Communities have been hit hard by the COVID-19 pandemic – but they have also shown resilience, providing essential local networks of mutual support and, perhaps even more importantly, giving people hope during a period of hardship.
If there is one lesson to learn from this, it is that communities should be at the heart of the recovery phase and any plan to ‘build back better’ should aim to bring politics closer to people. There are many virtuous examples of ‘community action’ across the country that provide inspiration to develop this idea. The People’s Powerhouse is one such case.
This is a movement created in response to the lack of diverse views in the Northern Powerhouse plans. It has been a champion of inclusion and diversity in the debate about the future of the North. Led by volunteers, the movement has been collecting experiences from all sectors of the society, from young people to ‘left behind’ communities, reaching out to groups that feel less represented in the political debate or struggle to find a space where their voice can be heard.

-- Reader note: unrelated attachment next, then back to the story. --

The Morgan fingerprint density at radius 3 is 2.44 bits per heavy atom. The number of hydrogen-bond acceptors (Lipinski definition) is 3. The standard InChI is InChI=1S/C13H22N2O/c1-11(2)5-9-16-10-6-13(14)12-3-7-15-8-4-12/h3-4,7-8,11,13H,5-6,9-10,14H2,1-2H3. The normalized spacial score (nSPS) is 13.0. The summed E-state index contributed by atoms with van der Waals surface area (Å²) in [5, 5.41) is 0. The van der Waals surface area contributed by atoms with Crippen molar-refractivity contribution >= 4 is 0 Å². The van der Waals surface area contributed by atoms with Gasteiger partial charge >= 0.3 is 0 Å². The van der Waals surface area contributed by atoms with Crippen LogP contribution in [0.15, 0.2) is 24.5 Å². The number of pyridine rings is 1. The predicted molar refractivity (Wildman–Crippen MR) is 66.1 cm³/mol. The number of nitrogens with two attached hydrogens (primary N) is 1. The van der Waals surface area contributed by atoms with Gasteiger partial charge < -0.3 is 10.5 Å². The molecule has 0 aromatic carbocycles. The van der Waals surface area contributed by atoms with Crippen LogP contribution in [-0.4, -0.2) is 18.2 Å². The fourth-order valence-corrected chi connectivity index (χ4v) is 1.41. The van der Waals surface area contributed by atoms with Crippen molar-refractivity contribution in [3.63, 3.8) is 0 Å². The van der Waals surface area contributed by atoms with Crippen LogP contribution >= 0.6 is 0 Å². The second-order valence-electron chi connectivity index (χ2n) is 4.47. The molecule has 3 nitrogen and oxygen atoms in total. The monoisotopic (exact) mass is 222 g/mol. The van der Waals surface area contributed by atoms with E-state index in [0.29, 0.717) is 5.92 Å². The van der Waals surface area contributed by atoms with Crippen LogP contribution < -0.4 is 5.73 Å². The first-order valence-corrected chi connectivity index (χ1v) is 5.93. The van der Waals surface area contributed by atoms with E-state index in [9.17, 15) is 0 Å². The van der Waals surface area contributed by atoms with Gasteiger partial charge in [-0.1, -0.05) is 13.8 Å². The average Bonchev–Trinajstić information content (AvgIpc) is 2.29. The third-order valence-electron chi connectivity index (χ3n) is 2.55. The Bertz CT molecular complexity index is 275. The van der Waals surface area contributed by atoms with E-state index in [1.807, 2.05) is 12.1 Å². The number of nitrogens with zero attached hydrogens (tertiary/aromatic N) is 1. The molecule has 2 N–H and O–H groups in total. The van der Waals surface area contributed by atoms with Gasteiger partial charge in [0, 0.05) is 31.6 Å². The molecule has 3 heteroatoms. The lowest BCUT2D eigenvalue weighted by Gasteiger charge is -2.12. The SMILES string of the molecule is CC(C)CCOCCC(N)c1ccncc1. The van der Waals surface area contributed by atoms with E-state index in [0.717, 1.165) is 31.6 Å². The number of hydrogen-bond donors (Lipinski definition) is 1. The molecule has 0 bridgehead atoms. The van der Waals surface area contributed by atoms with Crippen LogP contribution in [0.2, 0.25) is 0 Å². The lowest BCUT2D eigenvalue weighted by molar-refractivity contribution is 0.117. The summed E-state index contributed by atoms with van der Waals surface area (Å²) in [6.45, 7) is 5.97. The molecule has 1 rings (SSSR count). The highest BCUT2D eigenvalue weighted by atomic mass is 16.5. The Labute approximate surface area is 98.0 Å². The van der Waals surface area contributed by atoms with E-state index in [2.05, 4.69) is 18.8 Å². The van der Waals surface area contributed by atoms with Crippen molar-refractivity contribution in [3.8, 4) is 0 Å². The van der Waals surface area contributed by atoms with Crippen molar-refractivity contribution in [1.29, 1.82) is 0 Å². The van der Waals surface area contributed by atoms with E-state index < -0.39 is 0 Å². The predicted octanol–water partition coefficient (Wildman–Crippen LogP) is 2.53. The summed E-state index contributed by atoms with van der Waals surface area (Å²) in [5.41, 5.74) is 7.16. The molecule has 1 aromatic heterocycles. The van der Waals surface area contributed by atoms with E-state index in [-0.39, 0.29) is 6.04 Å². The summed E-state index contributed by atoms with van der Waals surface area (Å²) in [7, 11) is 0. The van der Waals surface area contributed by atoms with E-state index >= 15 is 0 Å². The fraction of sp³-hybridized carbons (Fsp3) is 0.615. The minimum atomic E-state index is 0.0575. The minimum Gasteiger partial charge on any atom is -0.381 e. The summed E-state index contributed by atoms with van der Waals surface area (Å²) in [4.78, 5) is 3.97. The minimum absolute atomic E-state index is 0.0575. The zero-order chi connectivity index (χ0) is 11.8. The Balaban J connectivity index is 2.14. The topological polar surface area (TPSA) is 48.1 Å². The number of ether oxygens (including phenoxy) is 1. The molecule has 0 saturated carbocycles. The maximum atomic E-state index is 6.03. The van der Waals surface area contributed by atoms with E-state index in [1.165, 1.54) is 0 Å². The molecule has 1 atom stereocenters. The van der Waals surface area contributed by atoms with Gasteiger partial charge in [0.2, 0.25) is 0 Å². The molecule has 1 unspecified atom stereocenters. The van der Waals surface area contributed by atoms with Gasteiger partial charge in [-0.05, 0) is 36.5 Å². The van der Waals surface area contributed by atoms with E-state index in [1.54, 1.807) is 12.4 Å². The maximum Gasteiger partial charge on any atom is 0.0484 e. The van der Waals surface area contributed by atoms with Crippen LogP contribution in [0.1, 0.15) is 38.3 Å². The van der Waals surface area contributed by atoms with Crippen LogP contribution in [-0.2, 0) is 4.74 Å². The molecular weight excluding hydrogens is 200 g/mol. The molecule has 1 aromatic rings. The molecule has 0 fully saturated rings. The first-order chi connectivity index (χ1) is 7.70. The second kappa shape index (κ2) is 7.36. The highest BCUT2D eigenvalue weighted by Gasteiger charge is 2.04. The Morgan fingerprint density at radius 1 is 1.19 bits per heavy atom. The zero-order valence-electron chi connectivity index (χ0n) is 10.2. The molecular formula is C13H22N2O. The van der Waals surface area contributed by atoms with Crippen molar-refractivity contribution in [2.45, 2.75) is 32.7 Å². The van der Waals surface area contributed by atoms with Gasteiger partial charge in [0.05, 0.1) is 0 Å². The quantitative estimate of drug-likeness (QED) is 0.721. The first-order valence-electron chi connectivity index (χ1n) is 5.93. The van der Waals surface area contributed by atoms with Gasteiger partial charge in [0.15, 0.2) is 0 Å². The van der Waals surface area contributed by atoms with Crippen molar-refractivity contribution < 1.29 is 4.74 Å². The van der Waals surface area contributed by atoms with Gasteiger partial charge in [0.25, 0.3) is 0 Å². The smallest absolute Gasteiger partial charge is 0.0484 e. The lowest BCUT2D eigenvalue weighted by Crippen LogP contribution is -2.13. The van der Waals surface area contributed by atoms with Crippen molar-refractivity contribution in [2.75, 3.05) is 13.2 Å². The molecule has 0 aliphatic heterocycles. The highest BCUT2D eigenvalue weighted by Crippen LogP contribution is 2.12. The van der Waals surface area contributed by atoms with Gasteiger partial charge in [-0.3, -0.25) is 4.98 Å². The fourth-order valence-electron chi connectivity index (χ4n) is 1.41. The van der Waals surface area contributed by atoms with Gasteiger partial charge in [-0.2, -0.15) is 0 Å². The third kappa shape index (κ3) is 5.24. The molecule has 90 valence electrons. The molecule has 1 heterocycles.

Their fourth annual conference #ThisIsTheNorth, held last week, is testament to the value of their work. Over two days, more than 600 people came together with the aim of understanding the issues that local communities are facing and find new solutions that work for all. This is no small achievement: in the midst of a second lockdown, as we often feel more isolated, the convention has given people a ‘safe space’ to share in their views, feelings, hopes and fears.
Some metro-mayors from the North took also part in the event. What was quite remarkable in their contributions was that they showed a genuine willingness to ‘sit and listen’, rather than preach and dictate. They also showed a deep commitment to the wellbeing of the communities they serve, demonstrating a clear determination to make real devolution happen.
The mayors’ readiness to work with the People’s Powerhouse and communities across the North is an important reminder that politics does not have to be distant or top-down, but it can speak to and connect with people in their day-to-day lives. Mayors in the North seem to have grasped the importance of this simple yet essential message. Once again, it appears central government would have much to learn from local communities and leaders.
Dr Arianna Giovannini is deputy director of the Local Governance Research Centre (LGRC) and associate professor/reader in local politics and public policy at De Montfort University